FLASH FRIDAY: Catching Up With a Former Exchange CEO

Terry Flanagan

FLASH FRIDAY is a weekly content series looking at the past, present and future of capital markets trading and technology. FLASH FRIDAY is sponsored by Instinet, a Nomura company.

When last sighted in the pages of Traders Magazine, David Colker was Chief Executive of the Cincinnati Stock Exchange, discussing a new plan to offer liquidity rebates in a January 2003 article.

We caught up with David from his home in Evanston, Illinois to learn more about his career and see what’s new in 18 1/2 years.

How did you get involved with the Cincinnati Stock Exchange?

The CSE Chairman at the time (Jim Anderson) was a partner in the Cincinnati law firm with which I was practicing (Taft, Stettinius & Hollister). I had developed a friendship with Jim, and, when I decided that practicing law in a large firm was not for me, Jim invited me to work for CSE, where I started as a staff attorney in January 1984.

What was the exchange’s competitive advantage?

In 1984, CSE was a few years into the process of becoming the country’s first fully computerized stock exchange.  The elimination of our physical trading floor and its replacement with a fully electronic model created an enormous cost advantage for CSE because of the elimination of expenses associated with a physical trading floor. This innovation allowed CSE to offer instantaneous, low-cost executions at the national best bid or offer.

What was the 2003 debate on liquidity rebates about?

Debate about liquidity rebates has been around forever, and it continues today with Robinhood receiving liquidity rebates from Citadel Securities. Order flow has value, and so exchanges and broker-dealers compete for it by compensating providers of order flow in some fashion. In 2000, CSE decided to take advantage of its operational cost efficiencies by offering to share its market data revenue – which only exchanges could earn – with customers who brought their order flow to the Exchange. This allowed us by 2003 to capture 35% of all trading in Nasdaq-listed issues. We regulated the activity to ensure that, despite such compensation, the ultimate customer always received the best possible execution price.

What were the highlights from your time at CSE?

I am most proud of two things: (1) completing and continuously improving the transition of CSE to the country’s first fully automated stock exchange, which allowed the public customer to receive, for the first time, an instantaneous low-cost execution at the national best price; and (2) creating the opportunity – through the liquidity rebates mentioned above – for the public customer to receive, for the first time, real-time professional-quality market data.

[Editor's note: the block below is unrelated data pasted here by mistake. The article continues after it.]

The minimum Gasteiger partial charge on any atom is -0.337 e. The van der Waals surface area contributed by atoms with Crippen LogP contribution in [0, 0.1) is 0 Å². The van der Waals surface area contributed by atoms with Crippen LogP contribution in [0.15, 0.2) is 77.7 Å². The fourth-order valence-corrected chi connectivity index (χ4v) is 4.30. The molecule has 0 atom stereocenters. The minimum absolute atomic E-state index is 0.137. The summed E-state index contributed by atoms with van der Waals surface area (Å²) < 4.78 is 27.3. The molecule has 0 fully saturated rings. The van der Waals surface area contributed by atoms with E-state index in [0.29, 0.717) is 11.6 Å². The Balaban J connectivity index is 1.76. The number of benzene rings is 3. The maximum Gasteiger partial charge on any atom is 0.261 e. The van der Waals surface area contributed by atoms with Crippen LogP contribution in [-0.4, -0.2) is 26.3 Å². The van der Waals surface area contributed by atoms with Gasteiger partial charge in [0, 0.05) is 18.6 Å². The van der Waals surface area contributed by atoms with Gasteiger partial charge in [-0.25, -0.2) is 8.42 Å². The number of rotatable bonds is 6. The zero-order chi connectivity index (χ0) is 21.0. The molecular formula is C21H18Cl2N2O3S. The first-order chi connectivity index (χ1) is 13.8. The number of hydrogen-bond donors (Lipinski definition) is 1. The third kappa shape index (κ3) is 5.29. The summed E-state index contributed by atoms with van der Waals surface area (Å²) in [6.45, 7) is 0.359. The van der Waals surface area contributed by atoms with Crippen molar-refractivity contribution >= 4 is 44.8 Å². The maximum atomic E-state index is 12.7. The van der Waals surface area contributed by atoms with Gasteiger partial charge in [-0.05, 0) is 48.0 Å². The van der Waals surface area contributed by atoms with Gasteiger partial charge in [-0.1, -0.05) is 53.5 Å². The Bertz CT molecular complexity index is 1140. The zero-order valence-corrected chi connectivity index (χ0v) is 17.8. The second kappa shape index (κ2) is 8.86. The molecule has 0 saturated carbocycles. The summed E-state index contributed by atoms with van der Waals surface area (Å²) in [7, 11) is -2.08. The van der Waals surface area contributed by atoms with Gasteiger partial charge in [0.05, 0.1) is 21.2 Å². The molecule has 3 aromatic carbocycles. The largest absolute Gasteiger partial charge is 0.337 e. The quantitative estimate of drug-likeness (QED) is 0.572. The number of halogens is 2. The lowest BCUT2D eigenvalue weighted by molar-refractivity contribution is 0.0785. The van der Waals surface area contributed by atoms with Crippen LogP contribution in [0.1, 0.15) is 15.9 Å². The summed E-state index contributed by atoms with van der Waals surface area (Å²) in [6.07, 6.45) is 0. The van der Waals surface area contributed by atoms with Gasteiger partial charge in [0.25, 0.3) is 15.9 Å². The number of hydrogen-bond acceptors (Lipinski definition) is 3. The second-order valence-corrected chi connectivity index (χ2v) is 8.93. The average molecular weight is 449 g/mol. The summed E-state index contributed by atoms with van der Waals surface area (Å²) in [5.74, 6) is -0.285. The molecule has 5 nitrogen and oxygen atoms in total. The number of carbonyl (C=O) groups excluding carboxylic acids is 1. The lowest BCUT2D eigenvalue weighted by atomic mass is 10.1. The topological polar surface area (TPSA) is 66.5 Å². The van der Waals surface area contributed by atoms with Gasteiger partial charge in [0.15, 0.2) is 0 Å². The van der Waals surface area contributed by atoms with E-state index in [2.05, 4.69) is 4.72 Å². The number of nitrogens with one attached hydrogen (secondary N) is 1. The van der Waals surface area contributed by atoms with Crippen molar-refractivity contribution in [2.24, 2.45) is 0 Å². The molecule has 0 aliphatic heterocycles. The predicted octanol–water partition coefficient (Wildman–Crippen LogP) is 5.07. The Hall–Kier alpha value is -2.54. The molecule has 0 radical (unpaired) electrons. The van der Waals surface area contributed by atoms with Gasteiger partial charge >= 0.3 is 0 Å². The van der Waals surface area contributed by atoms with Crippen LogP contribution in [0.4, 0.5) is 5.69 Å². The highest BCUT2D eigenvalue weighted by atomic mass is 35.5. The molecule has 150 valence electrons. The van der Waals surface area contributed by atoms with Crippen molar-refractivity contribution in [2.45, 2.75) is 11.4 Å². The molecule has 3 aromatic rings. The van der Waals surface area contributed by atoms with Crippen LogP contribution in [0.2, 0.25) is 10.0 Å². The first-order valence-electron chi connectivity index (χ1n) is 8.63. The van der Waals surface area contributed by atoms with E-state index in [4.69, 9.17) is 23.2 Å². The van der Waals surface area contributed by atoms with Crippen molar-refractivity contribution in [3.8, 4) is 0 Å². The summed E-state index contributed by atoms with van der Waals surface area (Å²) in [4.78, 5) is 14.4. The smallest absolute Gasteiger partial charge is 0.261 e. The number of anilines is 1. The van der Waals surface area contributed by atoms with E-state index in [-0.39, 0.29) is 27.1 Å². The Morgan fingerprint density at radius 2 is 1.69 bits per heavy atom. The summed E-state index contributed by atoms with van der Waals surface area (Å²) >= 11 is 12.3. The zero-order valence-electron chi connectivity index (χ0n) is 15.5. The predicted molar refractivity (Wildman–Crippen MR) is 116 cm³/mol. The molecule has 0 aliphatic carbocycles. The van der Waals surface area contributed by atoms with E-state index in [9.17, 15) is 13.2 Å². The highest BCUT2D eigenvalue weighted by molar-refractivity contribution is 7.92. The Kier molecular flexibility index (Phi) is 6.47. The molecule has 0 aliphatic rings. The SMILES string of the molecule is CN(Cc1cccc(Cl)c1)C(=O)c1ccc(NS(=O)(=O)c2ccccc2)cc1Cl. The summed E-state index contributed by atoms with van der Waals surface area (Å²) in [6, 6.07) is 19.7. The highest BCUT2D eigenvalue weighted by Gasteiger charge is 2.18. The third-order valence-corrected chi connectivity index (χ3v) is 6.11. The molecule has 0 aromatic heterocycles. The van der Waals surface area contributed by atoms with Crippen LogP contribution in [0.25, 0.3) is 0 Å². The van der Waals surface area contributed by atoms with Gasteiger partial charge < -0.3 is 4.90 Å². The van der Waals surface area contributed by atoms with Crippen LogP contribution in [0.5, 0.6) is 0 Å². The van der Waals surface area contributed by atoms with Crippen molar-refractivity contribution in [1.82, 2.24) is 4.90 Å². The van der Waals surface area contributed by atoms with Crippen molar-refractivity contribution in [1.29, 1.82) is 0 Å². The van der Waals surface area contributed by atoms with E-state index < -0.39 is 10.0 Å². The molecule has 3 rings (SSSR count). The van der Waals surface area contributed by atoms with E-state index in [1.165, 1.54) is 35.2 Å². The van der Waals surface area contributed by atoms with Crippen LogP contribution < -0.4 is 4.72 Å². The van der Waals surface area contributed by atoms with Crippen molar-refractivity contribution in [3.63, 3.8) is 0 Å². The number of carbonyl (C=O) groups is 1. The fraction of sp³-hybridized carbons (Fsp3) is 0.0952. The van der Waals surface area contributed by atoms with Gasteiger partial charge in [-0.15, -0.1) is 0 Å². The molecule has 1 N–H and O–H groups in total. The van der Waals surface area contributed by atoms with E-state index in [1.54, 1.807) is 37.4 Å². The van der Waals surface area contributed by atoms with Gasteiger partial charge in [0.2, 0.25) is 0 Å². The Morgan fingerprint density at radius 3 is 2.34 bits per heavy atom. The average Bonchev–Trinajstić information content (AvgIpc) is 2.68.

How did the exchange business change during your 23 years there?

See above. To put this change in context, when I started working for CSE in 1984, the NYSE had a monopoly on the exchange business, processing 85% of all trade activity in its listed issues. Nasdaq had been formed only a few years earlier, and both CQA/CTA and ITS had just begun (there being no consolidated national quote or trade information or intermarket trading vehicle to ensure best execution pricing before this time). In addition, with no automated settlement infrastructure, trade settlement took five days. Only the NYSE specialist had knowledge of limit book orders, and the law mandated a $0.125 minimum bid/ask spread. Executions on the NYSE were extremely slow, poorly priced, opaque, and enormously expensive. And the NYSE often had to completely shut down if there was activity that today would be less than 1% of the volume normally handled. Imagine a world of paper order tickets and physical stock certificates that had to be delivered each night. And think about the catastrophic economic disruption that we would have experienced during the recent pandemic had this world still existed. 

Which securities firms were most influential during your CSE days?

The most influential firms at CSE were major Wall Street firms that were looking to become specialists in NYSE-listed issues and to adopt electronic trading. Examples included Paine Webber, Schwab, Fidelity, Pershing, Prudential, and Timberhill.

Why did you leave CSE?

I chose to leave the Exchange in 2007 because I was physically and mentally exhausted. I’m sure you can imagine the toll taken by competing in the exchange world for 23 years. 

David Colker today with his project vehicle, a 1959 Ford F100 styleside truck

What have you been doing since 2007?

After taking a couple of years to regain my health and travel with my wife, I tried to create a music venue that integrated in one room a concert hall, recording studio, and video sound stage. I also partnered with an investment banker and securities technology leader to try and create a new real estate index which would have superseded Case-Schiller and provided investors with a new and better trading vehicle for investing in the real estate market. Finally, I partnered with some major Wall Street players to attempt create a more open, fair, and transparent platform for the public investor to participate in IPOs. 

Do you keep in touch with many folks?

I still maintain contact with my staff: CFO, Marketing, Public Relations, Systems, and Executive Assistant. Plus Jim Anderson.

What is your take on the exchange business today?

I wish I had something intelligent to say here, but I really have not kept up with all the changes in that world. However, as I said above, I am proud of my contribution, and I am thankful that the exchange business is so wonderfully efficient now that it could continue to underpin our financial system during the pandemic.